One only has to look at the headlines to understand that examining computers and related devices is one of the best ways to identify people's hidden illicit activities. “Victim's computer leads to woman now charged with kidnapping,” (Kansas City Star, December 18, 2004) refers to the case of Bobbie Jo Stinett, the Missouri woman who was kidnapped and murdered before her unborn child was cut from her womb by a woman she met online. And it was data recovered from a floppy disk that led to the arrest and eventual conviction of the BTK serial killer, Dennis Rader, as outlined in the May 3, 2005 posting to Blogcritics.org, “Denny the Dog Catcher and the Purple Diskette of Doom.”
Cyberforensics, also known as digital forensics or computer forensics, is the art of recovering digital evidence in a manner that will withstand courtroom scrutiny. The legal aspect of computer forensics means that it is much more than simply a technical process.
No More Private Places
Nearly everything we do and much of what we think is now stored electronically somewhere. This information is created on computers we use in our “private places”—our homes and offices, where we feel our information will never be discovered. But it can be discovered, often even if we try to hide our tracks. (I always find it amusing that people will shut the doors to their offices when they are going to do something inappropriate on a networked corporate computer.)
In addition to the files we create on our own, computers create records of our activities in the background that most users don't know exist. And perhaps most important, deleted files can often be recovered. This makes computers and related digital devices great sources of information during internal investigations and investigations regarding civil litigation.
Computer forensics is a great tool for investigating employee misconduct. It can be used to investigate sexual harassment, age discrimination, theft of trade secrets, and violation of non-compete and non-disclosure agreements. It has also been used effectively in medical malpractice, wrongful death, and product liability cases. But it has only been widely embraced by the legal community in recent years.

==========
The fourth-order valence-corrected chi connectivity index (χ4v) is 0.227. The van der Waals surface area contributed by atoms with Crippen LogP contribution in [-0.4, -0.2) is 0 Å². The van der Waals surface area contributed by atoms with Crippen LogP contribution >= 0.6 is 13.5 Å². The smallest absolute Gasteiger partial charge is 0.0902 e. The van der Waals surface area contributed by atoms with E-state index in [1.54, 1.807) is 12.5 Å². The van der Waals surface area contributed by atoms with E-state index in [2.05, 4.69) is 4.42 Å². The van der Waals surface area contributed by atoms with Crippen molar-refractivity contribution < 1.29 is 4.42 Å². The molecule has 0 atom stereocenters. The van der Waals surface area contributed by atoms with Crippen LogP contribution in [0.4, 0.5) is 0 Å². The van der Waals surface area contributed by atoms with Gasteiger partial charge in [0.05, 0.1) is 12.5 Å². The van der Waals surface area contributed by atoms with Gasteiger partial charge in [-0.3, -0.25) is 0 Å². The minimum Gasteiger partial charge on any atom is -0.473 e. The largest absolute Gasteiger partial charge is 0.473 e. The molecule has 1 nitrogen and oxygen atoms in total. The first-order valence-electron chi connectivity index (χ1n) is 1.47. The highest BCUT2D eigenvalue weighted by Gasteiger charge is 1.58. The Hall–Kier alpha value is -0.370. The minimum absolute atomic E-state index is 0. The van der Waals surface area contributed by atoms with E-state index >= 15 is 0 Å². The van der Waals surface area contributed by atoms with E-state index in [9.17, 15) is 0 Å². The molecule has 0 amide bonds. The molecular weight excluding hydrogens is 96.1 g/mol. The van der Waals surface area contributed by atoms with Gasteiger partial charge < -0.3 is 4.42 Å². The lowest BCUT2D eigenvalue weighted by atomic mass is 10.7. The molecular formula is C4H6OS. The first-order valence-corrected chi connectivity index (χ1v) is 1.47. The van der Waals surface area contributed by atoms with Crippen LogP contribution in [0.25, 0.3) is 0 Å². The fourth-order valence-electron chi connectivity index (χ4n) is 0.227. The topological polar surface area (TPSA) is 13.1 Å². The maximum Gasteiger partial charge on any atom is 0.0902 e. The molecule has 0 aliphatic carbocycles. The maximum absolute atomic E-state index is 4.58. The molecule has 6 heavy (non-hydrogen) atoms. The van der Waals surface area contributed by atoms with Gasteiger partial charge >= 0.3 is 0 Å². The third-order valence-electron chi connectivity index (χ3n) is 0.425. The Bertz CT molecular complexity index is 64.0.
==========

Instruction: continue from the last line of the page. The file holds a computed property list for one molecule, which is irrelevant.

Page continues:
Everyone is starting to recognize that investigations are incomplete unless they consider digital evidence. In many cases there is evidence that only exists in digital form. Because of this, many consulting firms have developed computer forensics service offerings, and corporations are looking at developing computer forensics skills internally. Unfortunately, many people who wish to develop these services lack a complete understanding of the true nature of computer forensics and overlook key issues and concepts in their rush to “get to market.”
Think Twice Before Going In-House
The ultimate goal of cyberforensics is to recover evidence so it can be used in a court proceeding. This means that not only are the processes and procedures used to recover the evidence called into question, the computer forensics examiner's credentials and credibility are also scrutinized. This is why it is extremely important for corporations to think twice before using internal IT staff for a computer forensics project.
The majority of IT staff members are trained to configure, maintain and troubleshoot corporate information systems. Their training does not develop the very specialized skills necessary for computer forensics. Although they might be able to figure out how to use a piece of computer forensics software, their lack of specialized training may prevent them from qualifying as experts in the courtroom, which will prevent their findings from being entered into evidence.
IT professionals often simply purchase a piece of software, click a button and assume the tool performs as promised, whereas computer forensics examiners test all of their software prior to using it on an active investigation.